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Coded condoms allow users to check-in, rate safe sex

Planned Parenthood distributes condoms with scannable bar codes to track condom usage, allow lovers to rate their experiences online.
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A screenshot of Planned Parenthood's www.wheredidyouwearit.com. (Screengrab/Screengrab)

It's like Foursquare and Yelp for sex. 

Planned Parenthood has launched a new website, www.wheredidyouwearit.com, that encourages people to scan the barcodes on condoms it distributed across Washington last month. 

The condom packages were printed with QR codes, which can be scanned by smart phones to "check-in" online and let the world know where people are having safe sex. People also can rate their experiences from "Things can only improve from here" to "Ah-maz-ing."

The anonymous check-ins show up on a map on the Where Did You Wear It website and are searchable by gender, sexual orientation, age and location. 

And yes, there's an option to share on Facebook and Twitter

So far, Planned Parenthood, which distributed more than 55,000 coded condoms, said it has seen check-ins from 48 states and six continents.

The Planned Parenthood program is aimed at promoting safe sex and the use of condoms.

"Where Did You Wear It attempts to create some fun around making responsible decisions,” Planned Parenthood's Nathan Engebretson said. “We hope the site promotes discussions within relationships about condoms and helps to remove perceived stigmas that some people may have about condom use."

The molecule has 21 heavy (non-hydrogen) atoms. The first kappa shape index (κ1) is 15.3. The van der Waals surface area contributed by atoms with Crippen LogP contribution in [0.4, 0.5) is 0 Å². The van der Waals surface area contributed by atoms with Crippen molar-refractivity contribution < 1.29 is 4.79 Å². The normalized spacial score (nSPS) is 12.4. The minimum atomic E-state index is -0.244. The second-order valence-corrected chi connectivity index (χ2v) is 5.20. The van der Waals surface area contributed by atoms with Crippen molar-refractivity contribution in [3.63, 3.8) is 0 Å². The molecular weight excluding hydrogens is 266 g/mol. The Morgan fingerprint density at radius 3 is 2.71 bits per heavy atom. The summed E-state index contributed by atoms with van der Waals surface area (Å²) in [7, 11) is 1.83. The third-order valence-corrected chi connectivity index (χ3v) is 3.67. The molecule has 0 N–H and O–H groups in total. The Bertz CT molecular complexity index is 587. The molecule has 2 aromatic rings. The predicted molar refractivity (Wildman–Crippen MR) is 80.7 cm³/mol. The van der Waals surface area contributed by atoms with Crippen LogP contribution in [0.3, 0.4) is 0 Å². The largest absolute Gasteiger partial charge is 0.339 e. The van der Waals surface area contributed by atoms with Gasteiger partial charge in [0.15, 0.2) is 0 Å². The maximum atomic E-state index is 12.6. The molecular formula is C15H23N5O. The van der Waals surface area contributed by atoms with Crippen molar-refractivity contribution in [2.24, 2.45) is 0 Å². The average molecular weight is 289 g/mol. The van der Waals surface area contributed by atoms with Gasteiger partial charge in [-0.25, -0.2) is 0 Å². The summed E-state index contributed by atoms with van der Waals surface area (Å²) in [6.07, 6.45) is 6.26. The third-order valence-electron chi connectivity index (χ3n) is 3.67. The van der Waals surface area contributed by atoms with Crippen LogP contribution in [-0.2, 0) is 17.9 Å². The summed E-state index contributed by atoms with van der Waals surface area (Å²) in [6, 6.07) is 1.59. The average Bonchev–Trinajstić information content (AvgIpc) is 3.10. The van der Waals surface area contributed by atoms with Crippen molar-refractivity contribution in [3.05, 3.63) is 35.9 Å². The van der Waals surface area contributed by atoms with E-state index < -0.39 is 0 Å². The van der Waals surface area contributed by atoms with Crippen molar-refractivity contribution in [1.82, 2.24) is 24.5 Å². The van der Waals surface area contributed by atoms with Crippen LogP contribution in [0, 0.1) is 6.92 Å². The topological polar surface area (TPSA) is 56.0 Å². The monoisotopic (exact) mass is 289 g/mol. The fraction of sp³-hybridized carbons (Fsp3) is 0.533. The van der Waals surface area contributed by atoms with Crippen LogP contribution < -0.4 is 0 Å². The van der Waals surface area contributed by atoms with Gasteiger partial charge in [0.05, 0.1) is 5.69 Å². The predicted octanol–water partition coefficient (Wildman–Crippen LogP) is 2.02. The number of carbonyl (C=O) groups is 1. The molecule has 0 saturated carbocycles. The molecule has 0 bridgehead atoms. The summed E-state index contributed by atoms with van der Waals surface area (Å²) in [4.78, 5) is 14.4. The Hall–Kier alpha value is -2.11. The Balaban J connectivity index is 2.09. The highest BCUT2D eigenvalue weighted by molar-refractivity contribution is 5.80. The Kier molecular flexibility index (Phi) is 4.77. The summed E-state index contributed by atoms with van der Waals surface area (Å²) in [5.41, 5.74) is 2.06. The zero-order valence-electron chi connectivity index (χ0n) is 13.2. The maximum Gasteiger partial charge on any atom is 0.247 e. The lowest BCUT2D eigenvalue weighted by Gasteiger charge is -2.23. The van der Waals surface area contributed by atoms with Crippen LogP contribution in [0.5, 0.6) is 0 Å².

Mashable said the Planned Parenthood project might be the first condom map of the world. 

Seattle Weekly called it "a new opportunity for you to share your celebration with the world (and rate your partner while you're at it), all in the name of safe sex." 

Time said "the interactive map and sex ratings are actually a little hokey" and "not as illuminating as you’d think" but applauded Planned Parenthood's effort, calling it a "a noble one."

The site has garnered more than 45,000 unique visitors but most are "just rubbernecking, rather than scanning their rubbers," Seattle Weekly noted. 

Still, the site has seen more than 4,000 check-ins, it reported. 

http://www.globalpost.com/dispatches/globalpost-blogs/weird-wide-web/coded-condoms-checkin-rate-safe-sex

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